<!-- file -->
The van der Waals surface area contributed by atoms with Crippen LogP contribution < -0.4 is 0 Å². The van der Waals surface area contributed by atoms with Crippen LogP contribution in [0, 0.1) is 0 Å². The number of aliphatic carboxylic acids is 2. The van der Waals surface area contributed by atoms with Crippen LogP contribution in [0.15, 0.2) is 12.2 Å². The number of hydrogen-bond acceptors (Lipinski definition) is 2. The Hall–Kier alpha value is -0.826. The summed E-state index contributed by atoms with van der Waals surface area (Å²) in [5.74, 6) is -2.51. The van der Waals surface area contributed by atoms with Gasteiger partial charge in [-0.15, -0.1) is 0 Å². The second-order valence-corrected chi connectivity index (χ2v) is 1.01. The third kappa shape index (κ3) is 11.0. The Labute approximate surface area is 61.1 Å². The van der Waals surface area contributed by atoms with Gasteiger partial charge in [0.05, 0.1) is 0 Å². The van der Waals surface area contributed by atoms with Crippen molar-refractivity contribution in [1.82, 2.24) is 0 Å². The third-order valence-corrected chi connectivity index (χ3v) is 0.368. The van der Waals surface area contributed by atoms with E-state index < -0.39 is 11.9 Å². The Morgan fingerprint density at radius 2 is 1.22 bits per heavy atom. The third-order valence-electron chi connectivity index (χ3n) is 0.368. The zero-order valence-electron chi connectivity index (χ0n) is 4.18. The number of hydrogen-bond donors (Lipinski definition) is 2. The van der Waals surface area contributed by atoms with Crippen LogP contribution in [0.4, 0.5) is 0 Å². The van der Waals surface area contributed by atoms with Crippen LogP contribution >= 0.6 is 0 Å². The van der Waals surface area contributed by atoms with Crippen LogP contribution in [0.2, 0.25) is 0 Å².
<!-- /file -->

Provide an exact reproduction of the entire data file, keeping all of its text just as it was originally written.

The van der Waals surface area contributed by atoms with Crippen LogP contribution < -0.4 is 0 Å². The van der Waals surface area contributed by atoms with Crippen LogP contribution in [0, 0.1) is 0 Å². The number of aliphatic carboxylic acids is 2. The van der Waals surface area contributed by atoms with Crippen LogP contribution in [0.15, 0.2) is 12.2 Å². The number of hydrogen-bond acceptors (Lipinski definition) is 2. The Hall–Kier alpha value is -0.826. The summed E-state index contributed by atoms with van der Waals surface area (Å²) in [5.74, 6) is -2.51. The van der Waals surface area contributed by atoms with Gasteiger partial charge in [-0.15, -0.1) is 0 Å². The second-order valence-corrected chi connectivity index (χ2v) is 1.01. The third kappa shape index (κ3) is 11.0. The Labute approximate surface area is 61.1 Å². The van der Waals surface area contributed by atoms with Gasteiger partial charge in [0.05, 0.1) is 0 Å². The van der Waals surface area contributed by atoms with Crippen molar-refractivity contribution in [1.82, 2.24) is 0 Å². The third-order valence-corrected chi connectivity index (χ3v) is 0.368. The van der Waals surface area contributed by atoms with E-state index < -0.39 is 11.9 Å². The Morgan fingerprint density at radius 2 is 1.22 bits per heavy atom. The third-order valence-electron chi connectivity index (χ3n) is 0.368. The zero-order valence-electron chi connectivity index (χ0n) is 4.18. The number of hydrogen-bond donors (Lipinski definition) is 2. The van der Waals surface area contributed by atoms with Crippen LogP contribution in [0.4, 0.5) is 0 Å². The van der Waals surface area contributed by atoms with Crippen LogP contribution >= 0.6 is 0 Å². The van der Waals surface area contributed by atoms with Crippen LogP contribution in [0.2, 0.25) is 0 Å².